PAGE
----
More than a decade ago, I began annually scoring websites based on their global effectiveness — analyzing languages, depth of local content, global consistency, and usability. The 2016 Web Globalization Report Card is the twelfth edition of this analysis.
Normally, I like to highlight the websites that rank highest overall, which I’ve noted here (http://www.globalbydesign.com/2016/02/12/the-top-25-global-websites-of-2016/). Companies that have ranked highly year after year include Google, Facebook, 3M, and NIVEA,; these are companies that consistently invest heavily in languages, content localization and the local user experience.
But it can also be enlightening to study those websites that scored poorly overall – to see what they have in common.
There is no “one” reason why these websites finished at the bottom of the list. To paraphrase Tolstoy: All successful global websites are alike; each unsuccessful global website is unsuccessful in its own way.
A number of factors determine global success and the website is only one of these factors — unless of course you’re an Internet-based company (you’ll note below that none of these companies are “web only”).
The websites listed below are the lowest-scoring websites in the 2016 Web Globalization Report Card — and not necessarily the worst global websites, period. The Report Card analyzes a carefully curated group of 150 websites, across more than a dozen industry sectors, including 80% of the Interbrand Best Global Brands. Some industry sectors simply do a better job at web globalization than other sectors, such as consumer technology and web services companies.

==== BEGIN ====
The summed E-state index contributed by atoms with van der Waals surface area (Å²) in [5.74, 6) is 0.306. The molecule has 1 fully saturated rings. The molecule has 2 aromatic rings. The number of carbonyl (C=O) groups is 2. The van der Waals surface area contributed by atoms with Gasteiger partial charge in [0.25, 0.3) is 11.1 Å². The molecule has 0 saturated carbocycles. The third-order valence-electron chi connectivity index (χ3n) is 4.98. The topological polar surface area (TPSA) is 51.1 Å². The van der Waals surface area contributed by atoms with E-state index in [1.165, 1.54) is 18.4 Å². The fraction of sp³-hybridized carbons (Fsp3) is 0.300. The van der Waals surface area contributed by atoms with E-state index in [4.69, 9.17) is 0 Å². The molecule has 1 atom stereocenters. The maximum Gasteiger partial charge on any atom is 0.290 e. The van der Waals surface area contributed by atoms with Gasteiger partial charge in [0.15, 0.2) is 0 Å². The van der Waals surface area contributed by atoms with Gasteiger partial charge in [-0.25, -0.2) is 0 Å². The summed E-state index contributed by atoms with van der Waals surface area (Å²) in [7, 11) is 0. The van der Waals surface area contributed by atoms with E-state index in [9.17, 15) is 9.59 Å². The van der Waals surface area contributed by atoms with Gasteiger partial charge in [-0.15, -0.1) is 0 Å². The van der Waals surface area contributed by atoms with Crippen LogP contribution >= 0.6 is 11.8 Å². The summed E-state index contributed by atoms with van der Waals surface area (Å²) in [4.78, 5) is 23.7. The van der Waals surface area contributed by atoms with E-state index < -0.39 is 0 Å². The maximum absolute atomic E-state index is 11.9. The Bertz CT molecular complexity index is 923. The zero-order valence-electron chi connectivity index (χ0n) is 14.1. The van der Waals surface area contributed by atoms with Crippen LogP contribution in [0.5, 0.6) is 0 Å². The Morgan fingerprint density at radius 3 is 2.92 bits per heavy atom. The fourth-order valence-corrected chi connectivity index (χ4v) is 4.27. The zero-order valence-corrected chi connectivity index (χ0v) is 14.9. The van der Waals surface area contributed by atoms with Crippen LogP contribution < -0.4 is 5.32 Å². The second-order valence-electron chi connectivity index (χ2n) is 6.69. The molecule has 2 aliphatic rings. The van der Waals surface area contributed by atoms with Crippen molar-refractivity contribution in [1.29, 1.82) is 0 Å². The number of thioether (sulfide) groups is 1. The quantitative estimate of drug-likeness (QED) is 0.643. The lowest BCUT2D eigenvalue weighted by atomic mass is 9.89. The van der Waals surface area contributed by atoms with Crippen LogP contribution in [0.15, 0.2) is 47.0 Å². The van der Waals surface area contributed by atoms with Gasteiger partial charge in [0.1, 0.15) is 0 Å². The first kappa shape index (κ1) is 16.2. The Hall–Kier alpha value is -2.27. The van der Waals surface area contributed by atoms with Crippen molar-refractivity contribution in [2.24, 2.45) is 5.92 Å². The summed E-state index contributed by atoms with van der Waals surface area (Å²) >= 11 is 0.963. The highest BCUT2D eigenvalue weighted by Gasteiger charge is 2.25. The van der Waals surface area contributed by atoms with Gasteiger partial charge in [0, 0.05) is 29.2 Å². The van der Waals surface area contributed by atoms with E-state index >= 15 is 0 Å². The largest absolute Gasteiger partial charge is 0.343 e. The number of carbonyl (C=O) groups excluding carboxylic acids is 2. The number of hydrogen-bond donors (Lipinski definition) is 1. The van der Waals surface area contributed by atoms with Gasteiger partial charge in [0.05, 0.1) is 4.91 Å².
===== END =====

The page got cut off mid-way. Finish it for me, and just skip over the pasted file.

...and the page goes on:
With these caveats in mind, here are the 10 websites that finished at the bottom of the 2016 Report Card:
146 Jack Daniels
147 Ralph Lauren
A handful of companies have become regulars on this list over the past few years, companies like Walmart, Jack Daniels, and Budweiser.
It would be easy to blame the low scores on limited language support. And while many of these websites fall well short of the 30-language average set by all 150 websites studied, lack of languages does not alone account for a low score. For example, Amazon, which supports just 11 languages, is ranked in the top 25% of all websites.
Lack of global consistency is an issue with many of these site. That is, each country web team appears to have gone off on its own and created a website from scratch instead of working across company to share common design templates and resources. For example, here are three different country websites exhibited by Budweiser. The use of shared global design templates can save significant resources and free up local teams to focus more on content.
Global gateways are often wildly erratic — or missing altogether. A number of these websites offer no visual clues on their .com home pages to help users find localized websites.
In the case of Burberry, shown here, the global gateway is hard to see and many of the country names are not presented in the local languages. For example, “Germany” should be presented as “Deutschland.”
The liquor and beer producers suffer from an additional problem of using “age gateways” that often appear before the global gateways. This means that users must first understand the language of the age gateway before having an opportunity to select a country or language.
Having said all this, there is some good news. A few of these companies could vastly improve their websites with relatively minor fixes. They already have the localized content but they’re just not presenting it in a scalable or user-friendly manner. I suspect a handful of these companies are not long for this list.
And, to be clear, you can be a successful global company and still have a poorly localized website. But think how much more successful you can be if you adopt some of the best practices shared by the best global websites.